On August 24, NOAA’s National Weather Service (NWS) issued a Red Flag Warning for the state for dry lightning and gusty erratic outflow winds over the current wildfires affecting California. The affected area includes the entirety of the San Francisco Bay Area and northern sections of the Central Coast. The NWS cautioned that isolated thunderstorms could pose a threat for new fires, with an increased chance that new fires might start with any lightning strike.

The state’s request for a Presidential Major Disaster Declaration was approved on August 22 in an attempt to increase California’s emergency response capabilities for the Northern California wildfires, in addition to supporting impacted residents in Lake, Napa, San Mateo, Santa Cruz, Solano, Sonoma, and Yolo Counties, according to the Office of California Governor Gavin Newsom. The support is on top of Newsom requesting aid from Australia and Canada to combat the blazes, stating that the fires are “an unprecedented moment” in California’s history. According to CBS News, 10 states, including Arizona, Oregon, Texas, and Washington, have provided firefighters and aircrafts in support of the effort.


The Governor of California, Gavin Newsom, has declared a State of Emergency amid the scale and magnitude of fires that are burning throughout California.

Here’s the breakdown of public advisories from NOAA’s NWS in decreasing order of severity:


  • Coastal North Bay Including Point Reyes National Seashore
  • East Bay Hills and the Diablo Range
  • East Bay Interior Valleys
  • North Bay Interior Valleys
  • North Bay Mountains
  • Northern Monterey Bay
  • San Francisco
  • San Francisco Bay Shoreline
  • San Francisco Peninsula Coast
  • Santa Clara Valley Including San Jose
  • Santa Cruz Mountains
  • Central Sacramento Valley including Glenn, Colusa, Yuba, Northern Sutter, Butte County Below 1,000 Feet (Ft)
  • Northern Sacramento Valley to Southern Tehama County Line Below 1,000 Ft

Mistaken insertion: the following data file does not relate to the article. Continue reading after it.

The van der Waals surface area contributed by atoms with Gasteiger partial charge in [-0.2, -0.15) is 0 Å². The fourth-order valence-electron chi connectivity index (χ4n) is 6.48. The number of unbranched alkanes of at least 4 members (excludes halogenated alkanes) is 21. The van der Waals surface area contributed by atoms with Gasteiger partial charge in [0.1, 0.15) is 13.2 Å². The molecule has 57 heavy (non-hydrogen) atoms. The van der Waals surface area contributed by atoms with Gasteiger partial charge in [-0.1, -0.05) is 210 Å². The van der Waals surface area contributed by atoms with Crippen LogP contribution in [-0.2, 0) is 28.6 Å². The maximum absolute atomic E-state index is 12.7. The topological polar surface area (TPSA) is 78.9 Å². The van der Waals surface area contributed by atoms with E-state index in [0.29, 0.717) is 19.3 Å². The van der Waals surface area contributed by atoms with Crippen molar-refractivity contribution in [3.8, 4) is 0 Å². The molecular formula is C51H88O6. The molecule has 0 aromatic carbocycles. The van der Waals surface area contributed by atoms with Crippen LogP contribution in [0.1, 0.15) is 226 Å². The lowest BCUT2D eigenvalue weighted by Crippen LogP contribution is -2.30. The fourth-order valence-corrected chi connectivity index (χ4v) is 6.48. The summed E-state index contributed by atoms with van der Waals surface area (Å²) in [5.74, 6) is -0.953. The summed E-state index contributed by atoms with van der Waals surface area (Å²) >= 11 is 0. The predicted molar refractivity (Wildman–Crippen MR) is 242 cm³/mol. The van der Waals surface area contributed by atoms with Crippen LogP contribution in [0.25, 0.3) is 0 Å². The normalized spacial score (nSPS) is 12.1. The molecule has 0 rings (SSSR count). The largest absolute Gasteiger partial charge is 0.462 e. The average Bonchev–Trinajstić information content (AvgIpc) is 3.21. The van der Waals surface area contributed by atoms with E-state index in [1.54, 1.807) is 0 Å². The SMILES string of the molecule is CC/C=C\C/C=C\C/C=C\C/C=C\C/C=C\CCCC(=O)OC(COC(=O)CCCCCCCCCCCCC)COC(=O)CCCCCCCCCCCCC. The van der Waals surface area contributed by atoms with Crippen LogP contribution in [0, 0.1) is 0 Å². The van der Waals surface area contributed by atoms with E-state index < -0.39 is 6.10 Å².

• Burney Basin and Northeast Plateau in Shasta County Including northwest Lassen NF north of Lassen NP
  • Eastern Mendocino NF
  • Eastern Portion of Shasta, Trinity NF
  • Northern Sierra Foothills from 1,000 to 3,000 Ft. Includes Nevada-Yuba-Placer RU and Anador-Eldorado RU
  • Southeast Edge Shasta, Trinity NF and Western Portions of Tehama, Glenn RU
  • Eastern Lassen County
  • Surprise Valley California

Air Quality Alert:

  • Fresno
  • Kern
  • Kings
  • Madera
  • Mariposa
  • Merced
  • San Joaquin
  • Stanislaus
  • Tulare
  • Tuolumne


  • Remember, Ready.gov provides information on how to prepare for Wildfires and how to keep you and your family safe.
  • The Los Angeles Times regularly updated tracking of California Wildfires: California Wildfires Map.
  • The National Fire Protection Association provides wildfire preparedness tips: link
  • Marin County provides a wildfire evacuation checklist: link
  • The Federal Emergency Management Agency (FEMA) provides an information video about how to be prepared for Wildfires: link



Here’s the breakdown of public advisories from NOAA’s NHC:






  • Remember, during a storm, it is important to follow the directions of your state and local officials. Ready.gov provides information on how to prepare for a storm and how to keep you and your family safe throughout.